Justice Sybil Nwaka of the Lagos State High Court, Ikeja, has ordered the defunct Diamond Bank Plc to pay a Lagos-based legal practioner, Adetokunbo Odutola , N25 million as damages for unlawfully freezing of his bank account.
The court held that the bank failed in its duty of care to Adetokunbo and was thus liable for the injury that arose .
The court held as unacceptable the bank’s contention that it froze the lawyer’s account on the Economic and Financial Crimes Commission’s (EFCC’s) instruction, noting that only a court could make such an order.
Justice Nwaka delivered the judgment in a suit marked LD/ADR/800/17 between Adetokunbo as sole claimant and defunct Diamond Bank as the sole defendant.
The suit originally involved three banks as defendants, but the first and third defendants settled with the lawyer out of court, leaving Diamond bank as the remaining defendant.
In his statement of claim, Adetokunbo, who represented himself, sought N25million against the bank as both special and general damages he incurred due to the bank’s “negligence and breach of duty of care.”
He averred that he “suffered embarrassment, hardship, disgrace and loss of income” following the unlawful freezing of his account.
In particular, the lawyer averred that a cheque he issued was rejected by the bank, his practice was financially affected and he had to resort to borrowing “N500,000 to repay N750,000” from a money lender.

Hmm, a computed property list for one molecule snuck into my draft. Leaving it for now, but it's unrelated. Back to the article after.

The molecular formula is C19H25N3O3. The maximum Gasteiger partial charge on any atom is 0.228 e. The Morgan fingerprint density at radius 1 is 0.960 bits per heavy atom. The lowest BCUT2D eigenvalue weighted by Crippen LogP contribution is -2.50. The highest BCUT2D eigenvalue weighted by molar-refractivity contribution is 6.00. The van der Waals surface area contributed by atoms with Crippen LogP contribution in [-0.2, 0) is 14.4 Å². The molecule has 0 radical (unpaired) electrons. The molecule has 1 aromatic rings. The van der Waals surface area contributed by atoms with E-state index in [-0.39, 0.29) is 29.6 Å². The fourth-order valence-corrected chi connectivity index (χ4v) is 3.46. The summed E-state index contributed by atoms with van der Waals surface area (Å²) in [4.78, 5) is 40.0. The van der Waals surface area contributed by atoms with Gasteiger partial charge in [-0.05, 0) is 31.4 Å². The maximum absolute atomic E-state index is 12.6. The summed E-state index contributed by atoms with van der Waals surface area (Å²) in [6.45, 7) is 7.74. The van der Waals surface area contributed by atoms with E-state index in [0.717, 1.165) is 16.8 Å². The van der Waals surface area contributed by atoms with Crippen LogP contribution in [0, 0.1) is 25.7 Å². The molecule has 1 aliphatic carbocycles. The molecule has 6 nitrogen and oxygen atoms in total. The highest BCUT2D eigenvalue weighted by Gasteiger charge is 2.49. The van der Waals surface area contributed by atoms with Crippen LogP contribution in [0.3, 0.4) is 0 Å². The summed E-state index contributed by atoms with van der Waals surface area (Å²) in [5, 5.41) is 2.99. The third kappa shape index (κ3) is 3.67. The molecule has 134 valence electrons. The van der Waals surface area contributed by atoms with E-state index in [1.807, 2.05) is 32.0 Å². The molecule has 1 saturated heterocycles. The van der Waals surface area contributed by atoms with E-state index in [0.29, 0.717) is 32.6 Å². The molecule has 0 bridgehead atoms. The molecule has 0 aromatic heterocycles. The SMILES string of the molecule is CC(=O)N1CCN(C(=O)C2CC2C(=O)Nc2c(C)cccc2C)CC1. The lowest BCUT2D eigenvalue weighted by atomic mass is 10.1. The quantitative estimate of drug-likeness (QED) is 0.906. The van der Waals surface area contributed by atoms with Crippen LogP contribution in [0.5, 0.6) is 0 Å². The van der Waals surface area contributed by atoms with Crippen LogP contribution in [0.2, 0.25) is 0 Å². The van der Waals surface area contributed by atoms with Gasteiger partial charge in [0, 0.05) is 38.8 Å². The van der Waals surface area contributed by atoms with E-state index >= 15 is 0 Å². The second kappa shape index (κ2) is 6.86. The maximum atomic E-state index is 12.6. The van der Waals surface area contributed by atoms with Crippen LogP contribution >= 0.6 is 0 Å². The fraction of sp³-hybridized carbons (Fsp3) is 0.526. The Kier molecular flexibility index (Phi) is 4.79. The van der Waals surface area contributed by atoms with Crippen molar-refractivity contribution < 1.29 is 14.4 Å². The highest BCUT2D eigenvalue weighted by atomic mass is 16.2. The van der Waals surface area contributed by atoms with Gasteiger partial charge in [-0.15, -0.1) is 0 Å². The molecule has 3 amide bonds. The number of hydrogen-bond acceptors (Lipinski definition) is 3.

The lawyer further stated that during the blockage, he was “engaged in a brief which would have earned him N10million,” but which he lost. But the bank, through its counsel, Olatunji Muritala, countered that the cheque was dishonoured on November 29, 2016 when it got a letter from the EFCC asking it to place a lien on the customer’s account.
It also challenged the claim for N25million on the ground that Odutola “failed to prove any economic loss suffered when his account was placed on Post No Debit (PND)”.
The defendant urged the court to dismiss the suit in its entirety and refuse all reliefs sought, with substantial cost against the claimant.
In her judgment of December 16, 2019, the judge upheld the lawyer’s claims.
Justice Nwaka held: “The bank went ahead to place PND on the account of the claimant on the instruction of the EFCC. The bank ought to have demanded from the EFCC an order of court to that effect.
“It is not in the power of the EFCC to authorise a PND on any customer’s account. The EFCC must not usurp the powers of a court of law. The duty of care owed the claimant by the second defendant (Diamond Bank) is nothing but breached.”
The judge said the bank’s inaction of not demanding for an order of court or an official letter authorising it to place PND on the claimant’s account,” amounts to negligence.